Part of the idea of making this a full vehicle for Lily Tomlin extends to her playing multiple roles—she also has the supporting role of neighbor Judith Beasley along with making a quick cameo as Ernestine—but she just seems the wrong personality for this Peter Sellers-type approach, or at least she does in this film. So no one thinks otherwise, I generally think that Lily Tomlin is just fantastic and an asset to anything she appears in but her lead role as Pat Kramer is designed to be so much an Everywoman that she never gets to project much of any sort of personality. As a result, it just seems like a waste of her talents. It occurs to me the she never seems to have had a vehicle that was perfectly matched to her comic talents and her most successful roles, from THE WEST WING to her films with Altman, have been more serious or at least has involved material conceived by others. There are a number of good actors in here who are ideal for this type of comedy ensemble—Grodin, Beatty, Henry Gibson, Elizabeth Wilson, John Glover—but they’re all pretty much wasted. Grodin’s best moment is a quick shot of him deadpan, reading a book entitled “Marriage Without Sex.” The one person who really does get a chance to make an impression is the criminally underrated Mark Blankfield (no screen credits since ’03, but you’d know him if you saw him) as a lab assistant and he was just about the only person onscreen who managed to get me to so much as smile for more than a few seconds at a time. For some reason I particularly like when he sings a few bars of “Swinging on a Star” while doing his rounds. Rick Baker plays Sidney the Gorilla, billed as “Richard A. Baker”, deserving every bit of praise possible for the performance and doesn’t look all that different than he did when he played King Kong. Mike Douglas, playing himself in a talk show segment, actually does get a laugh when he rudely interrupts Tomlin to go to commercial and it’s to his credit that he was willing to play such a moment.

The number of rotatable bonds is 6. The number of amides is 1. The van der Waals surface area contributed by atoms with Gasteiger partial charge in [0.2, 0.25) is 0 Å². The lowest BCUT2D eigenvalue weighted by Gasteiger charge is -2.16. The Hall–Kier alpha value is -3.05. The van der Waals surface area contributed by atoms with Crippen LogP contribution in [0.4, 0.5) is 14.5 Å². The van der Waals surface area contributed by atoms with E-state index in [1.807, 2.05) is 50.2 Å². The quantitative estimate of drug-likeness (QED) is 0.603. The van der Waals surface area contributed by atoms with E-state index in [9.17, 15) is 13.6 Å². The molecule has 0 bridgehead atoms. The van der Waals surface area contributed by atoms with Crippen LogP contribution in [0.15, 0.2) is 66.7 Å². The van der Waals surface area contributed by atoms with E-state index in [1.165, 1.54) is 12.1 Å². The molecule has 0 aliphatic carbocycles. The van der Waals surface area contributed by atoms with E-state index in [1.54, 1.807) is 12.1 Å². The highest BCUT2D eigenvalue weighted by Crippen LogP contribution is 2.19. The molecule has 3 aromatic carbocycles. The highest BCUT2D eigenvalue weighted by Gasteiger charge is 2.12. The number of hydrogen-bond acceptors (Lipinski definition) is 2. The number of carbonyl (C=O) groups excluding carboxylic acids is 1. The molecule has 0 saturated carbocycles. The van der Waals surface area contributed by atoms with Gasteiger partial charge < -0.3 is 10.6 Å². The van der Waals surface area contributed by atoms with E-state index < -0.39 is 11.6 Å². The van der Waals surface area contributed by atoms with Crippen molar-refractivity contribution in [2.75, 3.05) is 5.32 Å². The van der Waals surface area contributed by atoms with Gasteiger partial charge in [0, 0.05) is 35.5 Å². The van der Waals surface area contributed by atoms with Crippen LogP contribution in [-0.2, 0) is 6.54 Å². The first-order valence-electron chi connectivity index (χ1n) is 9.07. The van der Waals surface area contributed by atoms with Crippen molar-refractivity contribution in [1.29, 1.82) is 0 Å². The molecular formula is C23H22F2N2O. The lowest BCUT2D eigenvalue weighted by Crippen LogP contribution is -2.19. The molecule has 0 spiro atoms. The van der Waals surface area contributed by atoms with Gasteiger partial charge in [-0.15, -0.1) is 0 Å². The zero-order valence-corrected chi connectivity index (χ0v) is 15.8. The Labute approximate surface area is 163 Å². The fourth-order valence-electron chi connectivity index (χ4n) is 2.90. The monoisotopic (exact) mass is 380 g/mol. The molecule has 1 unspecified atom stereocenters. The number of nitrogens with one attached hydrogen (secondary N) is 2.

I haven’t seen the original movie for years, but my vague recollections are that THE INCREDIBLE SHRINKING WOMAN displays a surprising amount of fidelity to the source material. At the very least, it makes a few attempts at serious commentary within a satirical context about where American culture was going at this point, even if it isn’t very successful in this regard. It’s harmless enough and the effects are definitely worth mentioning but ultimately there’s so little charm that it squashes any laughs that it might be going for. It’s no MOMENT BY MOMENT (of course, nothing is) on the bad movie scale but considering it’s one of the few real star vehicles we ever got from Lily Tomlin it does seem like it should probably be remembered as a disappointment.